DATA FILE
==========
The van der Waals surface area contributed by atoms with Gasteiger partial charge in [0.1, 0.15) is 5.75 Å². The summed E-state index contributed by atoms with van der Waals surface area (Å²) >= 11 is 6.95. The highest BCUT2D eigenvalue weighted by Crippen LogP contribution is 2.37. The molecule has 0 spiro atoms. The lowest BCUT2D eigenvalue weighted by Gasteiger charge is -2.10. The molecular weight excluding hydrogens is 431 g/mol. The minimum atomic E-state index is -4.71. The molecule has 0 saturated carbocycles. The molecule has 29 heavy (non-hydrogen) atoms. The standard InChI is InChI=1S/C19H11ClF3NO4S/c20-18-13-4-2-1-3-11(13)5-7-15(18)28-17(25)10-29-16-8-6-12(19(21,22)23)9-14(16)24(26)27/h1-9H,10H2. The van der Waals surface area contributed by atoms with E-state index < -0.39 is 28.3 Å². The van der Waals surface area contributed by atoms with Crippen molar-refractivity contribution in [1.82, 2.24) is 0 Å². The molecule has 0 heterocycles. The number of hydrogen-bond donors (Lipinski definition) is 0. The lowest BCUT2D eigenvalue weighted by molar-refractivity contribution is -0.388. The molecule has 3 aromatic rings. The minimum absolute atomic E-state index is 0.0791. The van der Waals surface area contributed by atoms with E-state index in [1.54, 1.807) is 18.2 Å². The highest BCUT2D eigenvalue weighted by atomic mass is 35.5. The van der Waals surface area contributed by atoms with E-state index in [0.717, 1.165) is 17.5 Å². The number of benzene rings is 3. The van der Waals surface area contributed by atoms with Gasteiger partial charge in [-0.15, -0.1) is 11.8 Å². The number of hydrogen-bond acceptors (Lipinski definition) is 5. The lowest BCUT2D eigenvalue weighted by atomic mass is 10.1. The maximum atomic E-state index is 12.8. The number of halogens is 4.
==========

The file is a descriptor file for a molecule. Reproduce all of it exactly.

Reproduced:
The van der Waals surface area contributed by atoms with Gasteiger partial charge in [0.1, 0.15) is 5.75 Å². The summed E-state index contributed by atoms with van der Waals surface area (Å²) >= 11 is 6.95. The highest BCUT2D eigenvalue weighted by Crippen LogP contribution is 2.37. The molecule has 0 spiro atoms. The lowest BCUT2D eigenvalue weighted by Gasteiger charge is -2.10. The molecular weight excluding hydrogens is 431 g/mol. The minimum atomic E-state index is -4.71. The molecule has 0 saturated carbocycles. The molecule has 29 heavy (non-hydrogen) atoms. The standard InChI is InChI=1S/C19H11ClF3NO4S/c20-18-13-4-2-1-3-11(13)5-7-15(18)28-17(25)10-29-16-8-6-12(19(21,22)23)9-14(16)24(26)27/h1-9H,10H2. The van der Waals surface area contributed by atoms with E-state index < -0.39 is 28.3 Å². The van der Waals surface area contributed by atoms with Crippen molar-refractivity contribution in [1.82, 2.24) is 0 Å². The molecule has 0 heterocycles. The number of hydrogen-bond donors (Lipinski definition) is 0. The lowest BCUT2D eigenvalue weighted by molar-refractivity contribution is -0.388. The molecule has 3 aromatic rings. The minimum absolute atomic E-state index is 0.0791. The van der Waals surface area contributed by atoms with E-state index in [1.54, 1.807) is 18.2 Å². The highest BCUT2D eigenvalue weighted by atomic mass is 35.5. The van der Waals surface area contributed by atoms with E-state index in [0.717, 1.165) is 17.5 Å². The number of benzene rings is 3. The van der Waals surface area contributed by atoms with Gasteiger partial charge in [-0.15, -0.1) is 11.8 Å². The number of hydrogen-bond acceptors (Lipinski definition) is 5. The lowest BCUT2D eigenvalue weighted by atomic mass is 10.1. The maximum atomic E-state index is 12.8. The number of halogens is 4.